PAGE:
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The Hidden Cost of Email
AIIM offers a return-on-investment calculator for email management -- and spotlights the problem that email has become.
Posted Jul 18, 2008
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Do you ever find yourself thinking, "I need to devote an entire day to sorting through and cleaning up my email inbox?" The time you spend sifting through that forest of emails is costing your organization time and money -- a factor many companies fail to recognize, according to Jesse Wilkins, principal consultant with Access Sciences Corporation. To combat the lack of insight, Wilkins has developed an Email Management ROI calculator for the AIIM organization.

Wilkins stresses the fact that email management should be taken seriously. He references statistics provided by The Radicati Group that suggest the average worker sifts through approximately 150 email messages every day -- devoting about 20 percent of their time in their inbox, filing, sorting, searching, categorizing, sending, and receiving. (And from a purely technical standpoint, all that email gobbles up about 20 megabytes per day in storage space, yet another cost that organizations fail to fully account for, Wilkins says.)

The effects of poorly managed email can weigh heavily upon an organization, Wilkins says. And yet email management is rarely viewed as a top-of-mind priority. Wilkins and AIIM say that they're hoping to change that with a tool to bring visibility to the importance of email management -- and what financial benefits an organization can gain from the effort. Wilkins says that although the ROI calculator is not the first of its kind, it's evidence of AIIM’s effort to provide organizations with actionable, hands-on tools. "AIIM has tried to...produce education materials that are more directly relevant to users and organizations," Wilkins says. "You go to a typical conference for any organization and you get lots of theory and [people saying], ‘Here’s how it works in all organizations -- if it doesn’t work in yours, too bad.’ "

Wilkins says it doesn't have to be that way. "The single biggest cost of email is the time users spend in their inboxes trying to locate mail they know that they have," Wilkins says. In the AIIM 2008 State of the Industry ECM Survey, respondents were asked, "How confident are you that emails related to documenting commitments and obligations made by you and your staff are recorded, complete, and retrievable?" Thirty-two percent said "slightly confident," while a staggering 30 percent said "not confident at all."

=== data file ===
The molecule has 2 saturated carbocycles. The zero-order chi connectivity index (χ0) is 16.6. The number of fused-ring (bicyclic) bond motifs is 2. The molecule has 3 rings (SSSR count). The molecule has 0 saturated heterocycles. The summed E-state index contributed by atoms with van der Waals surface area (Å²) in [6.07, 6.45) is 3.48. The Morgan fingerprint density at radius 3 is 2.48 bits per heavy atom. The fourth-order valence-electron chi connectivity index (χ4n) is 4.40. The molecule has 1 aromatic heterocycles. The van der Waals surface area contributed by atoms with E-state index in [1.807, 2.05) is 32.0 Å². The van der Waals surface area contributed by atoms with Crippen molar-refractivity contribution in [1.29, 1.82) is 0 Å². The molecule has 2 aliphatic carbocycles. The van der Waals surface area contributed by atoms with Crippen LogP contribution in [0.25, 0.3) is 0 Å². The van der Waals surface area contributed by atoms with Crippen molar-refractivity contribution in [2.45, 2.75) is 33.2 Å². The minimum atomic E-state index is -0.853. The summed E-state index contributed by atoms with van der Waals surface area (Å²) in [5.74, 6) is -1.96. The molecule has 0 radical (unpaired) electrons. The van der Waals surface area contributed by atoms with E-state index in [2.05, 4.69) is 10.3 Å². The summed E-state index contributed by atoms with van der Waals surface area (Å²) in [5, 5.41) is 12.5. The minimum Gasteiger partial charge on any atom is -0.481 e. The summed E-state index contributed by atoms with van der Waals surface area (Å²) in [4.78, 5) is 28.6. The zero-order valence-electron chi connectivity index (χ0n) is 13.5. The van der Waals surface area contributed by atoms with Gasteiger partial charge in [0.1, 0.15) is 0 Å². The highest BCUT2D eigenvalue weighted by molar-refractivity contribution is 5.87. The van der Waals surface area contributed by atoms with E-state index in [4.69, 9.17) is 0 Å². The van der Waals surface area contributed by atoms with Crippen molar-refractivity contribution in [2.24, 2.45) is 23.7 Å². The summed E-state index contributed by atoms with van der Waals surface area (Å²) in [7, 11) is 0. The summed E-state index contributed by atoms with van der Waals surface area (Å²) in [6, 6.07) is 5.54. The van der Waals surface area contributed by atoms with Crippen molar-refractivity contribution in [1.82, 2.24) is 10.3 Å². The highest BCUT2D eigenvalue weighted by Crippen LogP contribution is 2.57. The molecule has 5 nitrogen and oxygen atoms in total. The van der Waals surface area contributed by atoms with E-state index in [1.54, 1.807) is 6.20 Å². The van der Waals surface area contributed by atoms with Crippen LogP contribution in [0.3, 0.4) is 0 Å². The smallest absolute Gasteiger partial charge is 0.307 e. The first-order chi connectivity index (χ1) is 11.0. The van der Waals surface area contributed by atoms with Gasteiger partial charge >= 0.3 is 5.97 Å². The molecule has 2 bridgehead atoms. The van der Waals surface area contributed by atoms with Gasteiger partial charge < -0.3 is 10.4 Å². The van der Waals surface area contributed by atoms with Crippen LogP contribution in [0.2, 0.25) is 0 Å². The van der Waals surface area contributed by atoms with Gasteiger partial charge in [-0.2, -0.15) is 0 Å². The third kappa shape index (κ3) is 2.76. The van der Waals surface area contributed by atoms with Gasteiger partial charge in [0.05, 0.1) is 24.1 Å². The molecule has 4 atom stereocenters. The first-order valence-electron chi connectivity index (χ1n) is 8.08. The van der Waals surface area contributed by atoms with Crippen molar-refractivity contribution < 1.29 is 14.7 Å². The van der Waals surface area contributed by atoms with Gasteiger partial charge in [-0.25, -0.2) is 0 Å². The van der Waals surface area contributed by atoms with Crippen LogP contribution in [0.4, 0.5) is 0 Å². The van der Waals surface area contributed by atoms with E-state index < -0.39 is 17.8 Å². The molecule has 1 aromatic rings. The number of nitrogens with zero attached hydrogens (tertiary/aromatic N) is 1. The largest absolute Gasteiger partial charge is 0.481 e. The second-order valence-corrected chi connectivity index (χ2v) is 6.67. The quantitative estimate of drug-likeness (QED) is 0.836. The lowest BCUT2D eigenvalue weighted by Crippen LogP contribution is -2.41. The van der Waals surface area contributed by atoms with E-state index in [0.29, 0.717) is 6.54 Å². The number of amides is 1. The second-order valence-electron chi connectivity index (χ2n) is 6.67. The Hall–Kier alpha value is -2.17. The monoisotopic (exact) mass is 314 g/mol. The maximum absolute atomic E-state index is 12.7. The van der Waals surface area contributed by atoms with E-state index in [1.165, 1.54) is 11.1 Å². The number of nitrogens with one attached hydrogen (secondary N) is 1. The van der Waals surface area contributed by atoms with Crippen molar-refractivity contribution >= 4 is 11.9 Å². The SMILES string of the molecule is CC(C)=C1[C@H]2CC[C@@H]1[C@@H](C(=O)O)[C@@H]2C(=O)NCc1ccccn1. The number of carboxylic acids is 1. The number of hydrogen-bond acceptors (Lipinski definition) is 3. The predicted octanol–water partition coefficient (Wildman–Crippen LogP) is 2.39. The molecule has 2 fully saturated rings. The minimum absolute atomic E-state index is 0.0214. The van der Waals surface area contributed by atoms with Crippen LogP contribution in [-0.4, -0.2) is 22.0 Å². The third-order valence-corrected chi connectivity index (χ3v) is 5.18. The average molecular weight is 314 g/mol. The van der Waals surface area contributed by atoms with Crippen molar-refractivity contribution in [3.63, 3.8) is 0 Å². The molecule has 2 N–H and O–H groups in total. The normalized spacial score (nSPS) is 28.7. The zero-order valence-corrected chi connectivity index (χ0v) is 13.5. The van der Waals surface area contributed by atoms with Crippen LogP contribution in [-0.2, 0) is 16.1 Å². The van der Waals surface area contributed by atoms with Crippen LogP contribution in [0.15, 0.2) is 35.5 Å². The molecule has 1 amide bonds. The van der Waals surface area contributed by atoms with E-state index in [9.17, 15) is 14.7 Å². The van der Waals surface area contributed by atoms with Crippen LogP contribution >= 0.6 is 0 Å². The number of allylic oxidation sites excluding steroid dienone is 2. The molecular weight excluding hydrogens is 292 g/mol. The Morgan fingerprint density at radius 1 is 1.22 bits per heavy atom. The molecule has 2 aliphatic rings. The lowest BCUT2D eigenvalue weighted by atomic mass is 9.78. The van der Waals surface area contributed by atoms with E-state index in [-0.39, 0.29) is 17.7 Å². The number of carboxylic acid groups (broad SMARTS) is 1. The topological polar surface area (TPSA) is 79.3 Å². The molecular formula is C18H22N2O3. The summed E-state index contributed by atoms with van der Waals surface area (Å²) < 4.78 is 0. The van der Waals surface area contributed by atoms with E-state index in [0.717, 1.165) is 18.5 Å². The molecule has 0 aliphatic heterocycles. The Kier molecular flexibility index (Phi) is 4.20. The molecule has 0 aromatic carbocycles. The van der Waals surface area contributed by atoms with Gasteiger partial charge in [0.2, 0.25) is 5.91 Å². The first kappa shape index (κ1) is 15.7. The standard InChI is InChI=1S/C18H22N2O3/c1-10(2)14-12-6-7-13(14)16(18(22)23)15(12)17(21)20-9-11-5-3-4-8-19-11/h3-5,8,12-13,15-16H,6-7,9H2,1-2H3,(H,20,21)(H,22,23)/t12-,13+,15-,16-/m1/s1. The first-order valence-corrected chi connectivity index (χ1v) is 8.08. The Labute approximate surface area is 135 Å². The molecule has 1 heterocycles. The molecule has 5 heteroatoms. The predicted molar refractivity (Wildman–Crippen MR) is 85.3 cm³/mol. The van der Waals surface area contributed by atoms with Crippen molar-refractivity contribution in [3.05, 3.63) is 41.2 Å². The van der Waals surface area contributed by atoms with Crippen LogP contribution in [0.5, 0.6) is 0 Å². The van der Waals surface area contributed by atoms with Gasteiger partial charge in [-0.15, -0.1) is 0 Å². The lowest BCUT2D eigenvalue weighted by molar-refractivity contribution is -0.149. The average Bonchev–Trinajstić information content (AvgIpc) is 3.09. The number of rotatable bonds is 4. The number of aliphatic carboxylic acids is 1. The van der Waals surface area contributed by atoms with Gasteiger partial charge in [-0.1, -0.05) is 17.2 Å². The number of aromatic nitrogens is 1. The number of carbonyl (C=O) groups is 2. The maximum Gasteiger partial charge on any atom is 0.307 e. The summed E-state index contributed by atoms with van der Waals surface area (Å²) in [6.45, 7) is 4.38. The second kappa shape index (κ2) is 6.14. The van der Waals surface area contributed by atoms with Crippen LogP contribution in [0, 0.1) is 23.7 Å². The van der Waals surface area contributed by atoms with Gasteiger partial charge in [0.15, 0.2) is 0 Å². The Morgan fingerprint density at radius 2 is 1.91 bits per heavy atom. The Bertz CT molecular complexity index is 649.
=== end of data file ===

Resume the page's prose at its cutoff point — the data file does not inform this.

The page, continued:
Despite the swept-under-the-rug attitude alluded to by Wilkins, 51 percent of respondents to AIIM's survey list email management as a technology interest to pursue within the next 12 to 18 months. Twenty-six percent of those surveyed said they plan on spending slightly more in regard to email management.

Before cutting a check to a vendor selling an email management solution, though, decision-makers can discover just how much money they might be able to save by using AIIM’s ROI calculator, which factors in the following potential benefits of an email management solution:

  • Managed email allows users to find relevant messages in context and provide faster, more accurate responses.
  • As a result, users can make better decisions and gather a broader picture more efficiently.
  • More organized email reduces the risk of accidental disclosure of sensitive or confidential information.
  • It also reduces the risks of litigation and discovery.
  • Additionally, email management demonstrates compliance with those enterprise requirements.
The ROI calculator -- which costs $125, but is free to AIIM Professional Members -- presents information in an Excel worksheet, and consists of three tabs identifying the following:
  • the costs of the organization’s email today;
  • the costs of implementing an intended solution; and
  • the benefits to be obtained after operating a solution over a three-year period.
Wilkins says that an organization needs to consider certain assumptions along with the calculations, such as training, timing, and back-up storage costs -- but that, done properly, email management can restore the power of email as an operational tool instead of having it remain an ever-worsening drain on productivity.

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